You are here

Fayetteville

-A A +A

Fayetteville (first known as Washington Courthouse) was designated the county seat when Washington County was established in the Arkansas Territory in 1828. Situated at a high elevation along a salubrious spring, not far from a branch of the White River, in 1835 the town was officially surveyed and divided into lots radiating from the central square. Fayetteville was the first college town in the state, and from its beginning the town seemed destined to nurture education. By the mid-1840s Sophia Sawyer’s Female Seminary was established on Mountain Street not far from the square. It took students of the Fayetteville region, but also young Cherokee women from the neighboring Oklahoma Territory, and operated until 1862, a casualty of the Civil War. Ozark Institute, a school for boys three miles northwest of the city square, was formed by R. W. Mecklin and Robert Graham soon after Miss Sawyer’s seminary. In 1850 Graham took twenty students with him as a nucleus of a new school in Fayetteville, which he called Arkansas College. It began in a private residence, but within a year construction was started on a new college building on ten acres bought from early settler and landowner William McGarrah. Arkansas College was the first degree-conferring college in Arkansas. Its building burned in 1865, along with most of the commercial structures on the square, during the Battle of Fayetteville and never reopened. Under the Morrill Act of 1862, the federal government granted Arkansas 150,000 acres of public land to encourage the establishment of an industrial and agricultural university. Action was postponed until after the Civil War. When the state government invited proposals from cities for a location of the new university, Fayetteville’s bid of fifty thousand dollars dominated the only rival bidder, Batesville in Independence County, as the location for the new land-grant Agricultural and Industrial University. It was the culmination of the town’s pre—Civil War ambition to become a significant center for education.

But Fayetteville and the university, flanked on the east and south by the Ozark Mountains, remained remote and difficult to reach. Travel became easier when the St. Louis—San Francisco Railway (the Frisco) laid track from Missouri in 1881, and the railroads brought new vitality and a steady increase in enrollment to the newly completed University of Arkansas. Nevertheless, it was only after the mid-twentieth-century arrival of automobiles and paved highway systems that the university and the town could properly flourish. In the late twentieth century, the eventual arrival of the interstate (I-49) through the region enhanced additional growth, which has remained unabated to the present day.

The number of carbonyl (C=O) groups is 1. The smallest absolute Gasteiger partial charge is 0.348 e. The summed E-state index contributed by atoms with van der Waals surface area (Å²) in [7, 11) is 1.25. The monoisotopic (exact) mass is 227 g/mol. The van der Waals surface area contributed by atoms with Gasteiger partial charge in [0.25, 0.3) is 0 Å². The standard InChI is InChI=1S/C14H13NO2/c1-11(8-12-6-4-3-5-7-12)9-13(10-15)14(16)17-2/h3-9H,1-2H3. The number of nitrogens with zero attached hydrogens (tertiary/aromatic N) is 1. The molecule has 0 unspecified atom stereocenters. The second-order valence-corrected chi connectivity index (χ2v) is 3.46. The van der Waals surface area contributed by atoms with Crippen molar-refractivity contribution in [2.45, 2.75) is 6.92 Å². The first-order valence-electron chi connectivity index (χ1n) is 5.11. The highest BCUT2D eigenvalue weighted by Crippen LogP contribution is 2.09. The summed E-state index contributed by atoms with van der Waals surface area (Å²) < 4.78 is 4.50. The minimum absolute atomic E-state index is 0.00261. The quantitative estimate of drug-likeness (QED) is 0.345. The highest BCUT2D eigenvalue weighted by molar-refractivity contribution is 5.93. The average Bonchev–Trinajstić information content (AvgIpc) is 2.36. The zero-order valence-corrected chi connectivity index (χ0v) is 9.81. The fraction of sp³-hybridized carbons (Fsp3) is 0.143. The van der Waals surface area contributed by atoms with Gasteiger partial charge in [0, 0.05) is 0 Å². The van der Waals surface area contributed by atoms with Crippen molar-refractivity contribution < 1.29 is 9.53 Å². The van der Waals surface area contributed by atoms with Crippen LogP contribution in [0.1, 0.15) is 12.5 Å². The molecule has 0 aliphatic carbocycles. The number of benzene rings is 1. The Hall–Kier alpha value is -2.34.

Fayetteville has been home to several internationally significant politicians from former U.S. senator J. William Fulbright (see WA19), who established the Fulbright fellowships, to former president William Jefferson Clinton and former senator and secretary of state Hillary Rodham Clinton. The Clintons’ home at 930 W. Clinton Drive, where they were married in 1975 while they taught law at the University of Arkansas, is a 1930s Tudor Revival design and is maintained as a museum to both the Clintons.

Writing Credits

Author: 
Cyrus A. Sutherland with Gregory Herman, Claudia Shannon, Jean Sizemore Jeannie M. Whayne and Contributors

If SAH Archipedia has been useful to you, please consider supporting it.

SAH Archipedia tells the story of the United States through its buildings, landscapes, and cities. This freely available resource empowers the public with authoritative knowledge that deepens their understanding and appreciation of the built environment. But the Society of Architectural Historians, which created SAH Archipedia with University of Virginia Press, needs your support to maintain the high-caliber research, writing, photography, cartography, editing, design, and programming that make SAH Archipedia a trusted online resource available to all who value the history of place, heritage tourism, and learning.

, ,